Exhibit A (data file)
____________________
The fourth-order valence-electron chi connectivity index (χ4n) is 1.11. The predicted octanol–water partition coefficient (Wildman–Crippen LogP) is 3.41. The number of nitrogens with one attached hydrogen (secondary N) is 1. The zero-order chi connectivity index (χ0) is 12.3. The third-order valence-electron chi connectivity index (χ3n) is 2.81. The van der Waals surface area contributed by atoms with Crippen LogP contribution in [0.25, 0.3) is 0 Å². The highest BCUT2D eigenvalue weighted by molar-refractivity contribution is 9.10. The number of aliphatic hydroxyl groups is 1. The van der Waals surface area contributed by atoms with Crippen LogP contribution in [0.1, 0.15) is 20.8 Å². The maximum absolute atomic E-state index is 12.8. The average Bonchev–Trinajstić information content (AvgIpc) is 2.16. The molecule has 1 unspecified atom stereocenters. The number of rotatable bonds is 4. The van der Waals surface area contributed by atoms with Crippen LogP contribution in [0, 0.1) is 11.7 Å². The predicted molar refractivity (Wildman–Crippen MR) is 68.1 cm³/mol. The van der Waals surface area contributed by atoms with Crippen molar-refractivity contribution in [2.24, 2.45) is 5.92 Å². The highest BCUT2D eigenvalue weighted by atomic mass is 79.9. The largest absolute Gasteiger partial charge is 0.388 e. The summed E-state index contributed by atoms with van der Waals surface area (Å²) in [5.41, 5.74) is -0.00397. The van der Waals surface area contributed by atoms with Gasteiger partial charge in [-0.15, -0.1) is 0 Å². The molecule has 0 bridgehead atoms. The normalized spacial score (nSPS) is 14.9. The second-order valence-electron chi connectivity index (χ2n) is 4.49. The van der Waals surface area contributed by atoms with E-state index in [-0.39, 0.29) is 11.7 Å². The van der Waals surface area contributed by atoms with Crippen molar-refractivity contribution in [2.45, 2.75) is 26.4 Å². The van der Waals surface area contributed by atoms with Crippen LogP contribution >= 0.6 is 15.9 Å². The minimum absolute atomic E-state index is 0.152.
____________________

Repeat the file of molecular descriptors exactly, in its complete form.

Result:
The fourth-order valence-electron chi connectivity index (χ4n) is 1.11. The predicted octanol–water partition coefficient (Wildman–Crippen LogP) is 3.41. The number of nitrogens with one attached hydrogen (secondary N) is 1. The zero-order chi connectivity index (χ0) is 12.3. The third-order valence-electron chi connectivity index (χ3n) is 2.81. The van der Waals surface area contributed by atoms with Crippen LogP contribution in [0.25, 0.3) is 0 Å². The highest BCUT2D eigenvalue weighted by molar-refractivity contribution is 9.10. The number of aliphatic hydroxyl groups is 1. The van der Waals surface area contributed by atoms with Crippen LogP contribution in [0.1, 0.15) is 20.8 Å². The maximum absolute atomic E-state index is 12.8. The average Bonchev–Trinajstić information content (AvgIpc) is 2.16. The molecule has 1 unspecified atom stereocenters. The number of rotatable bonds is 4. The van der Waals surface area contributed by atoms with Crippen LogP contribution in [0, 0.1) is 11.7 Å². The predicted molar refractivity (Wildman–Crippen MR) is 68.1 cm³/mol. The van der Waals surface area contributed by atoms with Crippen molar-refractivity contribution in [2.24, 2.45) is 5.92 Å². The highest BCUT2D eigenvalue weighted by atomic mass is 79.9. The largest absolute Gasteiger partial charge is 0.388 e. The summed E-state index contributed by atoms with van der Waals surface area (Å²) in [5.41, 5.74) is -0.00397. The van der Waals surface area contributed by atoms with Gasteiger partial charge in [-0.15, -0.1) is 0 Å². The molecule has 0 bridgehead atoms. The normalized spacial score (nSPS) is 14.9. The second-order valence-electron chi connectivity index (χ2n) is 4.49. The van der Waals surface area contributed by atoms with E-state index in [-0.39, 0.29) is 11.7 Å². The van der Waals surface area contributed by atoms with Crippen molar-refractivity contribution in [2.45, 2.75) is 26.4 Å². The van der Waals surface area contributed by atoms with Crippen LogP contribution >= 0.6 is 15.9 Å². The minimum absolute atomic E-state index is 0.152.